Friday, November 9, 2012
An Evangelical, Bishop Justin Welby, is named as next Archbishop of Canterbury
His appointment is welcomed by many including the ‘Bishop of Baghdad’
By Dan Wooding
Founder of ASSIST Ministries
LONDON, UK (ANS) -- In a surprise move, an Evangelical Anglican has been named as the 105th archbishop of Canterbury, primate of the Church of England and leader of the deeply divided worldwide 77 million-member Anglican Communion.
According to the BBC, he will take on the Church of England's most senior post at a ceremony at Canterbury Cathedral on March 21, 2013, when Bishop Welby will replace Rowan Williams who retires in December after 10 years in the role.
At a press conference at Lambeth Palace in London on Friday, Bishop Welby said it was a time for “optimism and for faith” in the Church.
“His appointment comes as the Church of England faces controversial issues, including a vote in 10 days’ time on ordaining women bishops,” said the BBC.
Bishop Welby said that he was optimistic about the future of the Church. “The Church will certainly get things wrong; I certainly will get things wrong. We will also get much right and do so already,” he said.
John McManus writing for BBC News said, “Justin Welby’s appearance was characterized by one very important quality - his steeliness.
The Most Reverend Rowan Williams, who will return to academia at Cambridge University next year, said he was delighted by the appointment, saying, “I have had the privilege of working closely with him on various occasions and have always been enriched and encouraged by the experience.
“He has an extraordinary range of skills and is a person of grace, patience, wisdom and humor. He will bring to this office both a rich pastoral experience and a keen sense of international priorities, for Church and world.”
Prime Minister David Cameron, who confirmed Bishop Welby's appointment via Twitter, said he “wished him success in his new role.”
Speaking during a visit to Carlisle, Mr. Cameron added that the new archbishop had been the “overwhelming choice” of the panel set up by the prime minister to find a replacement for Dr. Williams.
“I think having someone who had a life outside the Church in business, who understands difficult, complicated issues, will bring a great breath of fresh air to the Church of England,” he said, according to the BBC.
“Bishop Justin Welby is a great and wonderful man of G-d. I count it as a great privilege to have had him as my closest colleague ever. Working together in some of the most difficult places in the world, from Israel, to Nigeria, to Iraq we have been together. The Anglican Communion is in for a very exciting time.”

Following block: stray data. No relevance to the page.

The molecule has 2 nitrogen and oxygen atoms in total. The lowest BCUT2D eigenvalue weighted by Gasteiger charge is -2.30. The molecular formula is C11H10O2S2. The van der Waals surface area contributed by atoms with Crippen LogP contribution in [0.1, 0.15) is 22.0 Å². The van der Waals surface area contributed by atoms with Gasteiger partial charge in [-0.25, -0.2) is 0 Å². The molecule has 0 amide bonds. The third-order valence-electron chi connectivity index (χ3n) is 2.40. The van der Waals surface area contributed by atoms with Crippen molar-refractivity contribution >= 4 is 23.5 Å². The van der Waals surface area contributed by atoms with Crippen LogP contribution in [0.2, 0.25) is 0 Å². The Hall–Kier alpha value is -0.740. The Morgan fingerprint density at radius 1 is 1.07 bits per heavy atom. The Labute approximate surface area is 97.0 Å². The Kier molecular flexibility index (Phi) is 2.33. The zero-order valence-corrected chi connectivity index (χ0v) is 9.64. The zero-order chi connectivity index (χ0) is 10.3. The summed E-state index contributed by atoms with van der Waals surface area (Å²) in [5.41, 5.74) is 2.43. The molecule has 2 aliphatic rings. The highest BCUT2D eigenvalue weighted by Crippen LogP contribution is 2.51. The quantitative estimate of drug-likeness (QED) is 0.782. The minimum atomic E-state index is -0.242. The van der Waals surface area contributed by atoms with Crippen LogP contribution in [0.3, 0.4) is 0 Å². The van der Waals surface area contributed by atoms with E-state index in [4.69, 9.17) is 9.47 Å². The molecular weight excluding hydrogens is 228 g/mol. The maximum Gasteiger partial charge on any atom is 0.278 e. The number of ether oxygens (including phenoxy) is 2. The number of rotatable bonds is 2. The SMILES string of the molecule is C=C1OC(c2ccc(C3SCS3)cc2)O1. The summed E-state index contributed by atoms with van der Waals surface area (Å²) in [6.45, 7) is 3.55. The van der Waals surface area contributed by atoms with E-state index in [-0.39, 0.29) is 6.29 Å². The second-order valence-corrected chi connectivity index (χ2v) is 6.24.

Bishop Welby, who has had six children with wife Caroline, was educated at Eton and Cambridge University, and then spent 11 years in the oil industry before studying theology at Durham. He was ordained in 1992.
“Bishop Welby is regarded by observers as being on the evangelical wing of the Church, closely adhering to traditional interpretations of the Bible with a strong emphasis on making the Church outward-looking,” said the BBC. “Even within the evangelical community, however, there are significant differences of outlook on questions of doctrine.”
According to media reports, Welby’s appointment follows weeks of wrangling by members of the Crown Nominations Commission — a panel of four women and 15 men — and a split over whether to choose a “liberal” reformer or a “safe pair of hands” to maintain the status quo in a church that’s divided at home and abroad on matters of gender and sexuality.
From Wikipedia: “The commission meets several times in secret. The commission then forwards two names to the prime minister, who chooses one of them, or (exceptionally) requests additional names from the commission. In recent memory, the only prime minister who has not accepted the commission's preferred candidate was Margaret Thatcher, who opposed James Lawton Thompson’s nomination as Bishop of Birmingham, due to his (perceived) liberal and left-leaning views. Since 2007 the convention has been that the prime minister will choose the first-named recommendation. If the chosen individual accepts the office, the prime minister advises the Sovereign, who then formally nominates the prime minister's choice. Thereafter, the diocese's College of Canons meets to ‘elect’ the new bishop.”
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